Tuesday, September 16, 2008

exclusive: final design of the ysu business school

As promised, here are the final architectural plans for the new Williamson College of Business in downtown youngstown:

The photo above shows the entrance on the side of the building closer to campus, specifically the entrance closer to Hazel Street extension.

Now below is the site plan of the ground floor:

There are two auditoriums (in orange) on the ground floor, one at each end.

A central atrium splits into two hallways depositing to Wood Street on the side closer to the central business district. One exits to the pedestrian staircase along Phelps Street, the other runs inside parallel to Hazel Street.

The photo below is looking from beyond Wood Street, towards the central part of campus. This is the part of the building along the ridge as the elevation changes, that one that people will see when looking from down below near Cedars' parking lot.

Looking from a similar, but not identical perspective, were we see all the southernish facing windows from the atrium.

The third and top floor in this view shows the conference center.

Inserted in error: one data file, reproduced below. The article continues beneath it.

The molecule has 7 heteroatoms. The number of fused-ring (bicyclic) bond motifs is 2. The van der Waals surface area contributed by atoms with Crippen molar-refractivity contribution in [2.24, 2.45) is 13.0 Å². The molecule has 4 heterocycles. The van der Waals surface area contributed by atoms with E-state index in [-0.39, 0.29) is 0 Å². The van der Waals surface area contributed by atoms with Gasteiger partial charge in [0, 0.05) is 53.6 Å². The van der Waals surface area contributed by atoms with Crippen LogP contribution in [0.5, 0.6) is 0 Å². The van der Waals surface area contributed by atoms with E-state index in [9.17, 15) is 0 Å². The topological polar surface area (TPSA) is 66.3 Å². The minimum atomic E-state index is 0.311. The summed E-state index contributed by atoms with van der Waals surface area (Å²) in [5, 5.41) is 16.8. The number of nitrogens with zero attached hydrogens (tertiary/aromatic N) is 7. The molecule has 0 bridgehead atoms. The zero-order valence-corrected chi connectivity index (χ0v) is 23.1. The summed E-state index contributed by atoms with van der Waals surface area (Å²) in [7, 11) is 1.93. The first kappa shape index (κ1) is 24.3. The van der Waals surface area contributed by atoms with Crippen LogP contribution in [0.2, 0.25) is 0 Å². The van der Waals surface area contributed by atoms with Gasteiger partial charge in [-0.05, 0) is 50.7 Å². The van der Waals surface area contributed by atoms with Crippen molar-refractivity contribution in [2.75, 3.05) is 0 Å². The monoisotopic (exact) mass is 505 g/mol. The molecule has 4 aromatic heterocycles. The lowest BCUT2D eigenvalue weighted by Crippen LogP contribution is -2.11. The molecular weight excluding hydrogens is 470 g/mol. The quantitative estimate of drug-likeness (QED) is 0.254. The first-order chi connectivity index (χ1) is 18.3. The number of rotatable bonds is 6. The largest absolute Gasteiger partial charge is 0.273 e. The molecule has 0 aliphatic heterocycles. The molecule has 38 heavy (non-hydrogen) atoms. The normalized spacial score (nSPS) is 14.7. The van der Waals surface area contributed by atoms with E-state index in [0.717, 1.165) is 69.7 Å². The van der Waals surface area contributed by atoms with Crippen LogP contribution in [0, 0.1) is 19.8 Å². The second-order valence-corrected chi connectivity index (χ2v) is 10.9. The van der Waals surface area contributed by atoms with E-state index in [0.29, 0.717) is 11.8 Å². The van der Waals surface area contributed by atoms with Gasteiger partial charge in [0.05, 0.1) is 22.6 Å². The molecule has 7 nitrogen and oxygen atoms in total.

The views from inside the conference center will have stunning angles of the skyscrapers downtown.

The next view shows the strong design element framing the space from the Hazel Street side.

Below is a cantilevered section, with the name "williamson" in galvanized steel supporting the load.

And below, from inside the atrium - with entrance to the trading floor.

Notice the walkways and stairways that face the atrium, leading to a kinetic feel of the building as people walk through it (and even to the bathrooms).

And here's a handsome fellow with a soulpatch, checking out the letters. This view is looing up towards the central campus.

When finished in summer of 2010, the LEED-gold certified building will double the size of the current building - and be a signature piece highlighting the successful cooperation between the city and the university.

1 comment:

Eric Planey said...

It looks like a great building, and you mention on how it is great cooperation between the city and the university. But I suspect there still wasnt fair treatment to the private land and business owners in that area who has been pressured to sell their property to the university at less than replacement value. I still think it is ironic that a school that is suppose to teach the hallmarks of free markets was built on land that was purchased without such consideration of our fundamental right to own property.